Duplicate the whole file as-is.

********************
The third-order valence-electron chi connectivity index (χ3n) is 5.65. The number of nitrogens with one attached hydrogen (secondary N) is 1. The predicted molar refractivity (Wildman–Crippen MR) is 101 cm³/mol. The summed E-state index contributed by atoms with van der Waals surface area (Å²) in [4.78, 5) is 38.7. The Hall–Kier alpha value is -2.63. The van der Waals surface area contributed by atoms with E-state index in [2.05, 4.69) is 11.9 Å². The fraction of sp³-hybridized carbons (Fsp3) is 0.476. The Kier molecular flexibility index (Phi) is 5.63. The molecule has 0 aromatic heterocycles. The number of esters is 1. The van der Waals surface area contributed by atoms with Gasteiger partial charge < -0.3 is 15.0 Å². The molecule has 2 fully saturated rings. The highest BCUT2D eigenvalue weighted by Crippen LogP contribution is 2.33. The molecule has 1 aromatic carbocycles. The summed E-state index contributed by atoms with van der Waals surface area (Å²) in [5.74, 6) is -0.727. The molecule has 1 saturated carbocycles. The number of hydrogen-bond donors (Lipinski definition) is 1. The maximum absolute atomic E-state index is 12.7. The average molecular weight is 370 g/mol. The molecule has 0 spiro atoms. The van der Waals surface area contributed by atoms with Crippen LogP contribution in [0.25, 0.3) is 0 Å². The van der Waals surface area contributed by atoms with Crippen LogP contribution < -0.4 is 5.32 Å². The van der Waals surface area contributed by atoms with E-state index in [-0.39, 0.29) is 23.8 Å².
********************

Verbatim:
The third-order valence-electron chi connectivity index (χ3n) is 5.65. The number of nitrogens with one attached hydrogen (secondary N) is 1. The predicted molar refractivity (Wildman–Crippen MR) is 101 cm³/mol. The summed E-state index contributed by atoms with van der Waals surface area (Å²) in [4.78, 5) is 38.7. The Hall–Kier alpha value is -2.63. The van der Waals surface area contributed by atoms with E-state index in [2.05, 4.69) is 11.9 Å². The fraction of sp³-hybridized carbons (Fsp3) is 0.476. The Kier molecular flexibility index (Phi) is 5.63. The molecule has 0 aromatic heterocycles. The number of esters is 1. The van der Waals surface area contributed by atoms with Gasteiger partial charge < -0.3 is 15.0 Å². The molecule has 2 fully saturated rings. The highest BCUT2D eigenvalue weighted by Crippen LogP contribution is 2.33. The molecule has 1 aromatic carbocycles. The summed E-state index contributed by atoms with van der Waals surface area (Å²) in [5.74, 6) is -0.727. The molecule has 1 saturated carbocycles. The number of hydrogen-bond donors (Lipinski definition) is 1. The maximum absolute atomic E-state index is 12.7. The average molecular weight is 370 g/mol. The molecule has 0 spiro atoms. The van der Waals surface area contributed by atoms with Crippen LogP contribution in [0.25, 0.3) is 0 Å². The van der Waals surface area contributed by atoms with Crippen LogP contribution < -0.4 is 5.32 Å². The van der Waals surface area contributed by atoms with E-state index in [-0.39, 0.29) is 23.8 Å².